Is the internet a tool for LGBT+ freedom?

Rhys Harper

The internet is a great leveller. In some senses, it can be a great tool for democracy – allowing people in all (well, many) parts of the world to have their say and, more importantly, to access knowledge in a way that was never previously available.

Wikipedia has become a real-life version of The Hitchhiker’s Guide to the Galaxy, full of information on whatever you want to research (with the same inaccuracies, errors and omissions as that fictional title). Facebook is an online, sort-of-public diary, and Twitter is a riot in Speaker’s Corner – with every know-it-all vying for attention and snatching the megaphone.

It has many other uses too. Without moving, we can watch movies, TV and YouTube videos from all over the world. Without the risk of being caught (or of getting a restraining order), we can silently and stealthily watch exes fall in and out of love, eat tortilla chips or pose for shameless selfies in the bathroom. Without speaking to a soul, we can amass armies of ‘friends’ and ‘fans’ and ‘followers’ – our virtual celebrity so convincing we get to the front of nightclub queues and utter the words, ‘Do you know who I am?’ Better still: we can use the web to dig out all the sexy images of Ian Thorpe – or of hot men in Speedos – we could possibly want!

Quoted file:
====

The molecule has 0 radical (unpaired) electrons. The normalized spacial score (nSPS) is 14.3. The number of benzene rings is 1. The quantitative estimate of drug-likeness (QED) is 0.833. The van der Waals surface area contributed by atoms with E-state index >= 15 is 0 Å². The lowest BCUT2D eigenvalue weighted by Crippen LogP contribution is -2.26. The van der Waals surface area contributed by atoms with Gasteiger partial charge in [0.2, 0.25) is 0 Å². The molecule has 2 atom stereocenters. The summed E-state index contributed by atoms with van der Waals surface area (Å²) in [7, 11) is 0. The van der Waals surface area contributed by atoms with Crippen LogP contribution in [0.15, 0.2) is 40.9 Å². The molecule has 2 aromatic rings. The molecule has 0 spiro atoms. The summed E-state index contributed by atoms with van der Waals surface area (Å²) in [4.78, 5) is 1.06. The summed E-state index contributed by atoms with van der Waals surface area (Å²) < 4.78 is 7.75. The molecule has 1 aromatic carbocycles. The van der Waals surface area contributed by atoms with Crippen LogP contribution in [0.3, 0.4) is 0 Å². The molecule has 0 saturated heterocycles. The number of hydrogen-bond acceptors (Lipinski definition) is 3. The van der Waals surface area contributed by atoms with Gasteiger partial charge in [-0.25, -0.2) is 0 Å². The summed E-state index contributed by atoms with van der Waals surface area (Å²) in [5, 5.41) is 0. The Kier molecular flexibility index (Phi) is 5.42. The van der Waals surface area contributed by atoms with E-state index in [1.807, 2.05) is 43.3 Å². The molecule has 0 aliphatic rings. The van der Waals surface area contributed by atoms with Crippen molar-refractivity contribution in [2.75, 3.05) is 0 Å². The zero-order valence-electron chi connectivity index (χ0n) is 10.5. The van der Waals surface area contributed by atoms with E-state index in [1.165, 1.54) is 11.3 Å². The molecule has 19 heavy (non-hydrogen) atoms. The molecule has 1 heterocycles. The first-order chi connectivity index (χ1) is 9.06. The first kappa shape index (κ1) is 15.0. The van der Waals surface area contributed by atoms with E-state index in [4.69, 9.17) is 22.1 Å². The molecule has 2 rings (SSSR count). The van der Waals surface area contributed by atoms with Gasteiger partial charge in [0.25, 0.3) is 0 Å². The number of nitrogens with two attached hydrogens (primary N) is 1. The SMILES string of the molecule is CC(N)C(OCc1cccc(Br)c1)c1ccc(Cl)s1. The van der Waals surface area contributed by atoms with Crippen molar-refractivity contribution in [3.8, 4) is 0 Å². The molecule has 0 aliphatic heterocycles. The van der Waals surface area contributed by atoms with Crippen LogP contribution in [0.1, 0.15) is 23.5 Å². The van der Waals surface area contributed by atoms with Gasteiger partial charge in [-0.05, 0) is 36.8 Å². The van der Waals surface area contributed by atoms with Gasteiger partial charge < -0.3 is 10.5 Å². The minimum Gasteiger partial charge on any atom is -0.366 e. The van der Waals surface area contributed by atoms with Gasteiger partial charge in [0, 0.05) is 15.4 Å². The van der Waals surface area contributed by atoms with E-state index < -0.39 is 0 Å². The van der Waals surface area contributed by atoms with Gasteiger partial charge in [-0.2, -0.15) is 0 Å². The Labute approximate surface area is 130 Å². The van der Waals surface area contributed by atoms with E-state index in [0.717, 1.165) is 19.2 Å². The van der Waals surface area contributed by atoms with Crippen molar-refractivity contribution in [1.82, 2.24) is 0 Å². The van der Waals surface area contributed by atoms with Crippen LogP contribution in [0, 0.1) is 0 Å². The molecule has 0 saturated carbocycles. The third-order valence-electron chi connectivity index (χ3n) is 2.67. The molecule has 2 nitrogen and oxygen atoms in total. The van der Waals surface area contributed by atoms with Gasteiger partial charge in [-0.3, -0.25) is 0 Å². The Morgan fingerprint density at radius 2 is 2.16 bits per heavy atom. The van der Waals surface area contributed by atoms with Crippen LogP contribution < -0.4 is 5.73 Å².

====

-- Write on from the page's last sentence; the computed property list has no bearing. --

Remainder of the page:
The internet has also made it easier to do things in the real world. No longer do individuals have to content themselves with an entirely online audience – they can use Amazon’s CreateSpace or to print books of their ranting and raving, their epic poetry and their chiselled prose. This, of course, yields some gems that would never have found an audience otherwise – but it also increases the amount of chaff surrounding us on all sides.